“American teens are having a hard time,” wrote journalist, author, and speaker Jenny Anderson in TIME magazine earlier this month. She presented data from the Centers for Disease Control and Prevention (CDC) showing that “From 2008 to 2019, the rate of U.S. high school students reporting chronic feelings of sadness and hopelessness rose 65 percent from one in five to one in three.” And that was before the COVID-19 pandemic.
By the fall of 2021, more than a year into the pandemic, the CDC reported that 42 percent of high school students, and almost 60 percent of girls, felt chronic sadness and hopelessness. A staggering quarter of teen girls had made a suicide plan.
“Every indicator of mental health and psychological well-being has become more negative among teens and young adults since 2012,” wrote author and psychology professor Jean Twenge wrote in her new book Generations.
Rampant teenage use of electronic media has been blamed, as well as school shootings, social isolation, anxiety about climate change, and increasing academic pressure. A lot of the focus has been on the mental health of individual teenagers with far less focus on the relationships with their parents.
That is a problem because “a lot of parents are in really bad shape, too,” wrote Anderson.
According to two nationally representative surveys, about 20 percent of mothers and 15 percent of fathers reported anxiety, compared to 18 percent of teens. About 15 percent of teens reported depression, for mothers and fathers it was 16 and 10 percent respectively. That means, about one-third of teens had a parent reportedly suffering from anxiety or depression.
“Our data suggest that we would be just as right to sound the alarm about the state of parents’ mental health as about teens’ mental health,” wrote Richard Weissbourd, director of the Making Caring Common Project at the Harvard Graduate School of Education and one of the authors of the report called Caring for the Caregivers.
“It is not surprising that parents are struggling,” Anderson wrote in the TIME article. “Inflation has made life more expensive, the job market is strong but uncertain, and the news feels like a firehose of war, wildfires, and indictments. But depressed and anxious adults who are parents of teens are faced with the double whammy of trying to manage themselves while simultaneously supporting teens.”
And the teens are more than likely to be impacted by mental health issues plaguing their parents. Regular exposure to significant mental stressors can put any family member at an elevated risk for addiction. A large number of substance use disorders (SUDs) start during the teenage years. Frequently, substance misuse is driven by frantic attempts to numb emotional pain caused by mental health issues such as trauma, depression, and anxiety.
All of this illustrates the strong relational character of mental health and substance misuse issues. Or as Anderson put it: “If we want to help teens, we need to help their parents, too.” She points out that “research shows that children of parents with untreated depression have higher rates of behavior problems, difficulty coping with stress and forming healthy relationships, academic problems, and mental illness.”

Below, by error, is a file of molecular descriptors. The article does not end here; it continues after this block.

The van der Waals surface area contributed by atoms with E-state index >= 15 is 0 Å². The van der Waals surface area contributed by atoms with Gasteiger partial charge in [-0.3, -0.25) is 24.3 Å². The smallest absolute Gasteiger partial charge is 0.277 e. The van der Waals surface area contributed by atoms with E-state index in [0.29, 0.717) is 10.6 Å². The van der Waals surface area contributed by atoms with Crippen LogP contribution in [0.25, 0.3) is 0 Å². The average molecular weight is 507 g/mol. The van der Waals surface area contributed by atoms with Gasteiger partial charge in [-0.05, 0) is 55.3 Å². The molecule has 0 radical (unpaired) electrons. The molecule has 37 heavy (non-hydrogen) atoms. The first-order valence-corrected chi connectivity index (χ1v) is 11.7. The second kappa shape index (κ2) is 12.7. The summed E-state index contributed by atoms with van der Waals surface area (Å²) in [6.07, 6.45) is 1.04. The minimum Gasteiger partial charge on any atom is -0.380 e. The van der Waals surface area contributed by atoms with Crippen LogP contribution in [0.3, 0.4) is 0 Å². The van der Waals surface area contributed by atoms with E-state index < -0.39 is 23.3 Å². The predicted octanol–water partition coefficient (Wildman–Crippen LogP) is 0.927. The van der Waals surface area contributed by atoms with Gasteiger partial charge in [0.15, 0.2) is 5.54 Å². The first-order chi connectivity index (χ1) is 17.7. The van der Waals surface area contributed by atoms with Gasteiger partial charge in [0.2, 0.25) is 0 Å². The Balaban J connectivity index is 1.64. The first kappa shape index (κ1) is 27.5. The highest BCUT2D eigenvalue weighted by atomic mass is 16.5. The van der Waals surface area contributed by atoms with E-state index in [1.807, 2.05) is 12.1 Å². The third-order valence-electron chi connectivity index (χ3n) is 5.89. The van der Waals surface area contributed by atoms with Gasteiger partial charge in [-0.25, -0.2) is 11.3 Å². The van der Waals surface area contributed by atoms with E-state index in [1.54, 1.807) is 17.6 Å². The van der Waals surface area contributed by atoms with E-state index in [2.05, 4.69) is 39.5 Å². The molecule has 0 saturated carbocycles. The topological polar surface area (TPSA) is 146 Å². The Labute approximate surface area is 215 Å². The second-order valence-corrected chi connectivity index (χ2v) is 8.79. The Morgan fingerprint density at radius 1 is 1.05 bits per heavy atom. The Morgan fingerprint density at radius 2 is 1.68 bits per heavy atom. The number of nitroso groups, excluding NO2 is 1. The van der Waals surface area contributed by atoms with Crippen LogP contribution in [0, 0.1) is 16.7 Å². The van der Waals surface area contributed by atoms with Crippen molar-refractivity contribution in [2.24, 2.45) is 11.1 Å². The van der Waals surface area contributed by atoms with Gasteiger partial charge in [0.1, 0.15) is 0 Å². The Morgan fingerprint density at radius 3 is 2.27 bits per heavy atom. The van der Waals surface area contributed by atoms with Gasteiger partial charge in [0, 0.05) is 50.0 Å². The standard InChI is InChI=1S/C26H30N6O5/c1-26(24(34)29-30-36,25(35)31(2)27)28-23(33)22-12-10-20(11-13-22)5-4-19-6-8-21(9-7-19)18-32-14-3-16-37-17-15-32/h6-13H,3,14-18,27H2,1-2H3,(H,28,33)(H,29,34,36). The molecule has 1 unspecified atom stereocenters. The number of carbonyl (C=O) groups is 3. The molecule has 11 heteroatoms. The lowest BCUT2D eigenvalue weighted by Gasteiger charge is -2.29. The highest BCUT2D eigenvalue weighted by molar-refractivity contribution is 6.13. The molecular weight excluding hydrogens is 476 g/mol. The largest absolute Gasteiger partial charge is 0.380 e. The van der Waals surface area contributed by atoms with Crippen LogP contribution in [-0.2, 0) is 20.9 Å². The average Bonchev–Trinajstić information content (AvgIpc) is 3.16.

This scenario can unleash a perfect storm: “If both parents and child are suffering, the two can set each other off, with adults lacking the energy required to focus on their child’s struggles. Anxious and depressed teens will show frustration lashing out at caregivers.”
Even if only one identified patient in the family suffers from depression, anxiety, or substance use disorder, the core family should be involved in the treatment process. Avanti Behavioral Health offers a new treatment option for teenagers at risk in the Denver area. Our intensive outpatient program (IOP) for clients between the ages of 13 and 18 in Greenwood Village provides comprehensive, holistic, family-centered, and trauma-informed care for your teen.
Avanti’s clinical director Kathy Rodriguez stresses the importance of family engagement: “In the substance use realm, most families need a lot of education on addiction and how it presents in different people. Each kid who joins our program should feel supported, not only by our staff but also by their families, especially after they transition back home.”
Family members can play an important role at any level of care, including in an IOP. Participating in family counseling as part of the treatment of the child will provide all family members with a better understanding of addiction as a disease and their optimal role in achieving recovery for their loved ones.
Avanti developed an effective and highly involved method of family counseling, focusing on multiple factors involving the existing family dynamic by examining the family unit and understanding the role of each individual family member. Ultimately, the aim is to restructure the family dynamic into something healthy, functional, and beneficial for all involved.
Our meetings are available to provide concerned family members with the tools that they need to effectively support their loved ones in the recovery process. For more information about our IOP and family programming call us at (720) 753-4030.